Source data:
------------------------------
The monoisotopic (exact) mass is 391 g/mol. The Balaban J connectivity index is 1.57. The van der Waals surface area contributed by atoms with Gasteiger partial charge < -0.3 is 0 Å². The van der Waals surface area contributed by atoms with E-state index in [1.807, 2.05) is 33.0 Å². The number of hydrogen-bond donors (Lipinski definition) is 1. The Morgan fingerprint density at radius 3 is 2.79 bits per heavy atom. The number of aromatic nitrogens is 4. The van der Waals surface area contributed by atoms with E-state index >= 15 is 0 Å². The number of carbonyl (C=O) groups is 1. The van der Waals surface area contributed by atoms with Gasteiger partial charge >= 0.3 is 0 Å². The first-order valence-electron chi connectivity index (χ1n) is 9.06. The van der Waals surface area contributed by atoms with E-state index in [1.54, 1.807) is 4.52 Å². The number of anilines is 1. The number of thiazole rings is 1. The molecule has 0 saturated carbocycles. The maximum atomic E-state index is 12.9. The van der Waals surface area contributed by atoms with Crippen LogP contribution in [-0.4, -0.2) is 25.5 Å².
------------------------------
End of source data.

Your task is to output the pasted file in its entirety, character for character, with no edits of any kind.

The monoisotopic (exact) mass is 391 g/mol. The Balaban J connectivity index is 1.57. The van der Waals surface area contributed by atoms with Gasteiger partial charge < -0.3 is 0 Å². The van der Waals surface area contributed by atoms with E-state index in [1.807, 2.05) is 33.0 Å². The number of hydrogen-bond donors (Lipinski definition) is 1. The Morgan fingerprint density at radius 3 is 2.79 bits per heavy atom. The number of aromatic nitrogens is 4. The van der Waals surface area contributed by atoms with E-state index >= 15 is 0 Å². The number of carbonyl (C=O) groups is 1. The van der Waals surface area contributed by atoms with Gasteiger partial charge >= 0.3 is 0 Å². The first-order valence-electron chi connectivity index (χ1n) is 9.06. The van der Waals surface area contributed by atoms with E-state index in [1.54, 1.807) is 4.52 Å². The number of anilines is 1. The number of thiazole rings is 1. The molecule has 0 saturated carbocycles. The maximum atomic E-state index is 12.9. The van der Waals surface area contributed by atoms with Crippen LogP contribution in [-0.4, -0.2) is 25.5 Å².